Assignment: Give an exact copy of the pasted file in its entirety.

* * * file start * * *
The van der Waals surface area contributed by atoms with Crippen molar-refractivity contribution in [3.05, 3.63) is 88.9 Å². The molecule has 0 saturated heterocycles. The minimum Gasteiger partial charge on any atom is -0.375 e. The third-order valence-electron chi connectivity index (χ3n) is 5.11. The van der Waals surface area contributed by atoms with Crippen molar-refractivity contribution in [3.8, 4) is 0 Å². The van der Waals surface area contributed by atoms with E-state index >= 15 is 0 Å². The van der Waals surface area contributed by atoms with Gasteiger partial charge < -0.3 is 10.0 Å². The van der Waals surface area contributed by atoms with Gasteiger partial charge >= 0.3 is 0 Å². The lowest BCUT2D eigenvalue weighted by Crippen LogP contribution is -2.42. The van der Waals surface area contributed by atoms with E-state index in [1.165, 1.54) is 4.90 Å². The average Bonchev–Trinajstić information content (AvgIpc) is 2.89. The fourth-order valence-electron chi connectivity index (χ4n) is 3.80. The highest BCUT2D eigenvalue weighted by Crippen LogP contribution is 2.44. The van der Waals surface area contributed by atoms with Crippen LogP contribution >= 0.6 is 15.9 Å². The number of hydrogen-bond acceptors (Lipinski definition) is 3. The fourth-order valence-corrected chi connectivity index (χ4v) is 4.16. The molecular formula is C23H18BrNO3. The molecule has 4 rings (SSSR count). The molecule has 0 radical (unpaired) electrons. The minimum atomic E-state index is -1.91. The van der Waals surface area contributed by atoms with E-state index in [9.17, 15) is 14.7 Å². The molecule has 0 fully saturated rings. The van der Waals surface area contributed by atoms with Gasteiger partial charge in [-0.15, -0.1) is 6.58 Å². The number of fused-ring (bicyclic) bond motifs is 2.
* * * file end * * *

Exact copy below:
The van der Waals surface area contributed by atoms with Crippen molar-refractivity contribution in [3.05, 3.63) is 88.9 Å². The molecule has 0 saturated heterocycles. The minimum Gasteiger partial charge on any atom is -0.375 e. The third-order valence-electron chi connectivity index (χ3n) is 5.11. The van der Waals surface area contributed by atoms with Crippen molar-refractivity contribution in [3.8, 4) is 0 Å². The van der Waals surface area contributed by atoms with E-state index >= 15 is 0 Å². The van der Waals surface area contributed by atoms with Gasteiger partial charge < -0.3 is 10.0 Å². The van der Waals surface area contributed by atoms with Gasteiger partial charge >= 0.3 is 0 Å². The lowest BCUT2D eigenvalue weighted by Crippen LogP contribution is -2.42. The van der Waals surface area contributed by atoms with E-state index in [1.165, 1.54) is 4.90 Å². The average Bonchev–Trinajstić information content (AvgIpc) is 2.89. The fourth-order valence-electron chi connectivity index (χ4n) is 3.80. The highest BCUT2D eigenvalue weighted by Crippen LogP contribution is 2.44. The van der Waals surface area contributed by atoms with Crippen LogP contribution >= 0.6 is 15.9 Å². The number of hydrogen-bond acceptors (Lipinski definition) is 3. The fourth-order valence-corrected chi connectivity index (χ4v) is 4.16. The molecular formula is C23H18BrNO3. The molecule has 4 rings (SSSR count). The molecule has 0 radical (unpaired) electrons. The minimum atomic E-state index is -1.91. The van der Waals surface area contributed by atoms with E-state index in [9.17, 15) is 14.7 Å². The molecule has 0 fully saturated rings. The van der Waals surface area contributed by atoms with Gasteiger partial charge in [-0.15, -0.1) is 6.58 Å². The number of fused-ring (bicyclic) bond motifs is 2.